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Housing

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Row houses.jpg

Bourne Spooner selected the perfect spot to build the rope factory.  But, at the time, the surrounding area was undeveloped.  Housing was almost nonexistent, and transportation was not available from downtown Plymouth.  Bourne filled this need by building housing for employees.

Early in 1825, Spooner signed a contract with Ebenezer Lobdell to build a six-family house for $2400. Each unit was to have a living room, kitchen, pantry, two bedrooms, two fireplaces, a cellar to run under the whole building, and each family to have a garden with room for a hen house. Employees could rent a two-bedroom apartment for $40 a year. These homes exist today and are located just outside the Cordage Commerce Center across from North Spooner Street.

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The Company built tenements of the normal mill-village type for its workers throughput the early and mid-1800s. In 1899, it started an ambition housing program of very different and superior quality. They built 21 two-family homes in the "colonial" style. Each family unit consisted of five to seven rooms and a cellar. It also had a modern bathroom, a front lawn with a place for a flower garden, and a back yard big enough to grow vegetables and raise poultry.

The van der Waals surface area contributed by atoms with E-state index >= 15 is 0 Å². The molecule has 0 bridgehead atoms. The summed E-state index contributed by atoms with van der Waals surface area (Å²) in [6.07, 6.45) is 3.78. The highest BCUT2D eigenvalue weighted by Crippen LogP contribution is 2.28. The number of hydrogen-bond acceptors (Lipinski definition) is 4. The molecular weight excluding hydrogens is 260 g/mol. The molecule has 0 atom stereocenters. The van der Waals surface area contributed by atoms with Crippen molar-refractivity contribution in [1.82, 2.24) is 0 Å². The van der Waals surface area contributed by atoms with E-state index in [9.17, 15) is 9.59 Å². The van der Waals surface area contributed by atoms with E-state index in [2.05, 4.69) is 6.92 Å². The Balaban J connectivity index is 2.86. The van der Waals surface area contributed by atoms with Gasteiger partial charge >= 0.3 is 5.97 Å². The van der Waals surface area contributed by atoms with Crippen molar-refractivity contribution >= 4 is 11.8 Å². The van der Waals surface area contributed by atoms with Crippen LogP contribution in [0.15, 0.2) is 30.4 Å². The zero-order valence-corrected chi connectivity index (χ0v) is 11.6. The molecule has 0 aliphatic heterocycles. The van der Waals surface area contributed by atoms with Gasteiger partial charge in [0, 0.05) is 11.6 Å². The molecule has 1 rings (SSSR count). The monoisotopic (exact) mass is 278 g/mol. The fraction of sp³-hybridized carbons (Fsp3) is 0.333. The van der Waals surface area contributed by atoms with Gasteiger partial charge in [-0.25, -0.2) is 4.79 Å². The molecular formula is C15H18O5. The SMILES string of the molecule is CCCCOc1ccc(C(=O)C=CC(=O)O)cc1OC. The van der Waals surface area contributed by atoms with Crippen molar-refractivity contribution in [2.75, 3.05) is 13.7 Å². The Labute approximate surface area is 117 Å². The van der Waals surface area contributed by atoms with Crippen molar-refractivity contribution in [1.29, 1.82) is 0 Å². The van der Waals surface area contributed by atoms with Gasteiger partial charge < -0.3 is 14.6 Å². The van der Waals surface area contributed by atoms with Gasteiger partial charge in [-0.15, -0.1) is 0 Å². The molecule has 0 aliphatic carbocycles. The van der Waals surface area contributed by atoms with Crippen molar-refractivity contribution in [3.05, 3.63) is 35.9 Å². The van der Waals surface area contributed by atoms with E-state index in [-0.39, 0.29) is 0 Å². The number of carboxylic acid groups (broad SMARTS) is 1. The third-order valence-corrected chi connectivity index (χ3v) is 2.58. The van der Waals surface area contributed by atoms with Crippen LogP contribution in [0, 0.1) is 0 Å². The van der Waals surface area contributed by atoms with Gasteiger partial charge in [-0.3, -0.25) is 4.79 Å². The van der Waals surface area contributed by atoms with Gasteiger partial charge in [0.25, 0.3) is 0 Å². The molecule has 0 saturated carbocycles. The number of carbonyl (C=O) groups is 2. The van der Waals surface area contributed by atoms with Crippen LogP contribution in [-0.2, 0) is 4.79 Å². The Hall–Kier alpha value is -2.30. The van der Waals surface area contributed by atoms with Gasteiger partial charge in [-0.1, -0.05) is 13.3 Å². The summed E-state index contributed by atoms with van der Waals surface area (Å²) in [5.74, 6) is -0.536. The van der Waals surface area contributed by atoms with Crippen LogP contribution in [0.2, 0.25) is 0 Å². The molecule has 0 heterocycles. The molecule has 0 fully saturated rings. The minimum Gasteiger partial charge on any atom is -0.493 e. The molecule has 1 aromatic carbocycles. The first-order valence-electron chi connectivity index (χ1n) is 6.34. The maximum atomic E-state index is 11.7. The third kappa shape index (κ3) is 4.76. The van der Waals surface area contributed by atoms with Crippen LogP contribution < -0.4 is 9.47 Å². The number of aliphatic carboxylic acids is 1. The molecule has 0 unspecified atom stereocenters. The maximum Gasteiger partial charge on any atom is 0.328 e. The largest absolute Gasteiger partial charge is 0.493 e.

Electric lighting and central heating were installed a few years later. The company also laid sidewalks and a sewage system at its own expense, since the town would not. The rents were moderate and more importantly, the appearance, finish and accommodations of the houses were sought after by the younger business professionals.  Their salaries were considerably larger than factory operatives, so living in these homes equated to a certain standing in the community.

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Holmes Terrace house.JPG

Additionally, lots were procured by the company and sold at cost to employees who preferred to build their own homes.  Loans for these purchases were offered by the company at a very low interest rate.  At one time, the company owned as many as 1,825 housing units.

Plymouth Cordage continued to build employee housing throughout the early 1900s.  By 1924, the company owned 125 homes housing 351 tenants.  Rent ranged from $1.20 - $4.50 per week.

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